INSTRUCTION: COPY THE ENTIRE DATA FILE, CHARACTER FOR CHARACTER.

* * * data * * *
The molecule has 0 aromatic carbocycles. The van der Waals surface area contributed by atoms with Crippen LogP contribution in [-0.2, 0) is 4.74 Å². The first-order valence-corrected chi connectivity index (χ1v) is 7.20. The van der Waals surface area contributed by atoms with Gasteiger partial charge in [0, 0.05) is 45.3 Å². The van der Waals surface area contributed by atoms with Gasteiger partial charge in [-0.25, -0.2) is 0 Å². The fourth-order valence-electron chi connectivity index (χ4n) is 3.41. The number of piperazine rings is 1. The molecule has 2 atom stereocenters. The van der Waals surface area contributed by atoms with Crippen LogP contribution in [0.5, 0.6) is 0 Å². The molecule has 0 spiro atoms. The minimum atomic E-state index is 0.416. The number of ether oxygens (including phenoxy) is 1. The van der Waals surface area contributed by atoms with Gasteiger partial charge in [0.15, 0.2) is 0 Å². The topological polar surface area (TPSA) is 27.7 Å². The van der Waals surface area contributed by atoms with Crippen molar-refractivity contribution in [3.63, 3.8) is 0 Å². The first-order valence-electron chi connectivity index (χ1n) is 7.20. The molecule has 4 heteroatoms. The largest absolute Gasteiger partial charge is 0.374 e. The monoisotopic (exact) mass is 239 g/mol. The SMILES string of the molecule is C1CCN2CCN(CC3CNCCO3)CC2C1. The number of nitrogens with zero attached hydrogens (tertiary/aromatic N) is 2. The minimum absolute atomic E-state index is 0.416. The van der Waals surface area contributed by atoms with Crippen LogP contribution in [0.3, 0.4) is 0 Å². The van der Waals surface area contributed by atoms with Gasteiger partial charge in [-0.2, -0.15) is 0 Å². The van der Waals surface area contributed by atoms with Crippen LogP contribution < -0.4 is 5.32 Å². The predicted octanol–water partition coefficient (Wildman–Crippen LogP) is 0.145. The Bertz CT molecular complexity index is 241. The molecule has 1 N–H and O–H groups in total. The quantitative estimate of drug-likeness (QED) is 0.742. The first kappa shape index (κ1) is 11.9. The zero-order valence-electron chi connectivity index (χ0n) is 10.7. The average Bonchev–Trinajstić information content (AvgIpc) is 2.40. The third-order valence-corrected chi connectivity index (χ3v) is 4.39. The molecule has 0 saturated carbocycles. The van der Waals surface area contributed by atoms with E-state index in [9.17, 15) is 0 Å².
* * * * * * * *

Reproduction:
The molecule has 0 aromatic carbocycles. The van der Waals surface area contributed by atoms with Crippen LogP contribution in [-0.2, 0) is 4.74 Å². The first-order valence-corrected chi connectivity index (χ1v) is 7.20. The van der Waals surface area contributed by atoms with Gasteiger partial charge in [0, 0.05) is 45.3 Å². The van der Waals surface area contributed by atoms with Gasteiger partial charge in [-0.25, -0.2) is 0 Å². The fourth-order valence-electron chi connectivity index (χ4n) is 3.41. The number of piperazine rings is 1. The molecule has 2 atom stereocenters. The van der Waals surface area contributed by atoms with Crippen LogP contribution in [0.5, 0.6) is 0 Å². The molecule has 0 spiro atoms. The minimum atomic E-state index is 0.416. The number of ether oxygens (including phenoxy) is 1. The van der Waals surface area contributed by atoms with Gasteiger partial charge in [0.15, 0.2) is 0 Å². The topological polar surface area (TPSA) is 27.7 Å². The van der Waals surface area contributed by atoms with Crippen molar-refractivity contribution in [3.63, 3.8) is 0 Å². The first-order valence-electron chi connectivity index (χ1n) is 7.20. The molecule has 4 heteroatoms. The largest absolute Gasteiger partial charge is 0.374 e. The monoisotopic (exact) mass is 239 g/mol. The SMILES string of the molecule is C1CCN2CCN(CC3CNCCO3)CC2C1. The number of nitrogens with zero attached hydrogens (tertiary/aromatic N) is 2. The minimum absolute atomic E-state index is 0.416. The van der Waals surface area contributed by atoms with Crippen LogP contribution in [0.3, 0.4) is 0 Å². The van der Waals surface area contributed by atoms with Gasteiger partial charge in [-0.2, -0.15) is 0 Å². The van der Waals surface area contributed by atoms with Crippen LogP contribution < -0.4 is 5.32 Å². The predicted octanol–water partition coefficient (Wildman–Crippen LogP) is 0.145. The Bertz CT molecular complexity index is 241. The molecule has 1 N–H and O–H groups in total. The quantitative estimate of drug-likeness (QED) is 0.742. The first kappa shape index (κ1) is 11.9. The zero-order valence-electron chi connectivity index (χ0n) is 10.7. The average Bonchev–Trinajstić information content (AvgIpc) is 2.40. The third-order valence-corrected chi connectivity index (χ3v) is 4.39. The molecule has 0 saturated carbocycles. The van der Waals surface area contributed by atoms with E-state index in [9.17, 15) is 0 Å².